Coenobita perlatus can be used as a source of food for humans, but are most commonly found as household pets. They also play a vital role in seashore clean-up because they are scavengers. By ridding the shoreline of dead sea matter and other material that collects on the shore, hermit crabs are beneficial in keeping the shoreline clean and creating a healthier environment for humans and other aquatic and coastal organisms. (Veltman, 1997)
Humans are currently the greatest danger to Coenobita perlatus. Though these creatures are not going extinct and are not yet endangered, we humans are destroying their habitats, collecting the crabs for food, over- collecting for pet shops, and polluting the environment. There are many conservation actions currently taking place that affect C. perlatus indirectly. These include shoreline clean-up of human pollution, and prevention of pollution by factories and barges. Pollution is a great threat to C. perlatus because they need a healthy environment to reproduce properly, a safe place to grow their eggs, and clean land and water to live on and drink from.
Growth on land is accomplished by the shedding of their exoskeleton. It takes about ten days for their skin to harden after molting, and as they grow larger, they search out roomier shells to more comfortably accommodate thier bodies. (Hazlett, 1998, Veltman, 1997)
Noelle M. McKenzie (author), University of Michigan-Ann Arbor.
Living in Australia, New Zealand, Tasmania, New Guinea and associated islands.
living in sub-Saharan Africa (south of 30 degrees north) and Madagascar.
body of water between the southern ocean (above 60 degrees south latitude), Australia, Asia, and the western hemisphere. This is the world's largest ocean, covering about 28% of the world's surface.
uses sound to communicate
having body symmetry such that the animal can be divided in one plane into two mirror-image halves. Animals with bilateral symmetry have dorsal and ventral sides, as well as anterior and posterior ends. Synapomorphy of the Bilateria.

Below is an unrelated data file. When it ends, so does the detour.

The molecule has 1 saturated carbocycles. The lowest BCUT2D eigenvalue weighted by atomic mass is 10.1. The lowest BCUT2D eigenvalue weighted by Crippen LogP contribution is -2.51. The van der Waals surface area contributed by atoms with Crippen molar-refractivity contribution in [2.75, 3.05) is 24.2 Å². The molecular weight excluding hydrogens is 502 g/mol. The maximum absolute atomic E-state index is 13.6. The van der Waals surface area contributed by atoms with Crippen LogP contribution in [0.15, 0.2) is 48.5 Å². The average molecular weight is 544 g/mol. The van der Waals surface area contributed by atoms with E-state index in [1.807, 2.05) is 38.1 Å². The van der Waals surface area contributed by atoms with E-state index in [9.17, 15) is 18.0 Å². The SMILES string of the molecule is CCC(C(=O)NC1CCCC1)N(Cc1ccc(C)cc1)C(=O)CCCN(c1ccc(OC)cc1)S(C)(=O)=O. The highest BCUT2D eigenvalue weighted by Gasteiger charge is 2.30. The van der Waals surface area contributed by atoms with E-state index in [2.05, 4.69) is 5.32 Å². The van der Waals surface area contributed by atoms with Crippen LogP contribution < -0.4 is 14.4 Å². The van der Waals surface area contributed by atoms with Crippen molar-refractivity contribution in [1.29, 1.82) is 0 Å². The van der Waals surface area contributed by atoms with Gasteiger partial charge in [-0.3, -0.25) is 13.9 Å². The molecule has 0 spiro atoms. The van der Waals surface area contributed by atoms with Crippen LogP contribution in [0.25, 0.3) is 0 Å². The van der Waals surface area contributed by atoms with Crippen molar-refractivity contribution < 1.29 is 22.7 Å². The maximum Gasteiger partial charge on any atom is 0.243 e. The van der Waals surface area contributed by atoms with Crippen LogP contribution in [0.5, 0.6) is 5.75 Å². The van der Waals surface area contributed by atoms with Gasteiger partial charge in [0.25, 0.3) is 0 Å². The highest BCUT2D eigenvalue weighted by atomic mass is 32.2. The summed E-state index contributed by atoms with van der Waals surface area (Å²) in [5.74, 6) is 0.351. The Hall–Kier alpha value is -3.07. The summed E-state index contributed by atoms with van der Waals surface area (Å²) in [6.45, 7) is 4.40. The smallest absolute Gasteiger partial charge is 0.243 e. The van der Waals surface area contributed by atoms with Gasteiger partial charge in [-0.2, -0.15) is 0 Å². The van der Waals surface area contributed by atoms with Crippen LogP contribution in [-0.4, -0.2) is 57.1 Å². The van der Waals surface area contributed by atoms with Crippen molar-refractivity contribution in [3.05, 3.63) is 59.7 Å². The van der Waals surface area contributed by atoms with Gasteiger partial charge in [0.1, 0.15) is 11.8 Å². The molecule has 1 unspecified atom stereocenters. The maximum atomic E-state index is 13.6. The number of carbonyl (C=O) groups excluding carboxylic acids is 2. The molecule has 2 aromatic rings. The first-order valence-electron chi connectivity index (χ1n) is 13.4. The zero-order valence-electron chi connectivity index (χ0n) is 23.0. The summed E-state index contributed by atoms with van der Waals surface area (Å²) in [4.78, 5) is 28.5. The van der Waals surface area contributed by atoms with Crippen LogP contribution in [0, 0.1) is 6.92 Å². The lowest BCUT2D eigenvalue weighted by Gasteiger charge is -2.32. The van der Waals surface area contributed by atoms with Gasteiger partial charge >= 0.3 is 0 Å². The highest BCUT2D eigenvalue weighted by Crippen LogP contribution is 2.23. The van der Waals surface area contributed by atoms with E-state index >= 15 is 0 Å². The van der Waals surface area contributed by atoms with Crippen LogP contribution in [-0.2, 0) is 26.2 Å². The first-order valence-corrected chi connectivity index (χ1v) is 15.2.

an animal that mainly eats meat
flesh of dead animals.
uses smells or other chemicals to communicate
the nearshore aquatic habitats near a coast, or shoreline.
in deserts low (less than 30 cm per year) and unpredictable rainfall results in landscapes dominated by plants and animals adapted to aridity. Vegetation is typically sparse, though spectacular blooms may occur following rain. Deserts can be cold or warm and daily temperates typically fluctuate. In dune areas vegetation is also sparse and conditions are dry. This is because sand does not hold water well so little is available to plants. In dunes near seas and oceans this is compounded by the influence of salt in the air and soil. Salt limits the ability of plants to take up water through their roots.
an animal that mainly eats decomposed plants and/or animals
particles of organic material from dead and decomposing organisms. Detritus is the result of the activity of decomposers (organisms that decompose organic material).
animals which must use heat acquired from the environment and behavioral adaptations to regulate body temperature
A substance that provides both nutrients and energy to a living thing.
forest biomes are dominated by trees, otherwise forest biomes can vary widely in amount of precipitation and seasonality.
having a body temperature that fluctuates with that of the immediate environment; having no mechanism or a poorly developed mechanism for regulating internal body temperature.
the area of shoreline influenced mainly by the tides, between the highest and lowest reaches of the tide. An aquatic habitat.
having the capacity to move from one place to another.
the area in which the animal is naturally found, the region in which it is endemic.
active during the night
islands that are not part of continental shelf areas, they are not, and have never been, connected to a continental land mass, most typically these are volcanic islands.
the business of buying and selling animals for people to keep in their homes as pets.
mainly lives in oceans, seas, or other bodies of salt water.
an animal that mainly eats dead animals
scrub forests develop in areas that experience dry seasons.
remains in the same area
associates with others of its species; forms social groups.
uses touch to communicate
Living on the ground.
the region of the earth that surrounds the equator, from 23.5 degrees north to 23.5 degrees south.
movements of a hard surface that are produced by animals as signals to others
uses sight to communicate
Dr. Brian Hazlett, Professor of Biology Department, University of Michigan
Burggren, W. and McMahon, B. 1988. Biology of the Land Crabs. Cambridge University Press, Cambridge.
Ingle, R.1993. Hermit Crabs of the Northeastern Atlantic Ocean and the Mediterranean Sea. Chapman & Hall: Natural History Museum Publications, London.
Lloyd Center Research Program. 1996. http://www.ultranet.com/~lloydctr/hermit.html
Veltman, T. 1997. http://www.xs4all.nl/~pal/hermit.htm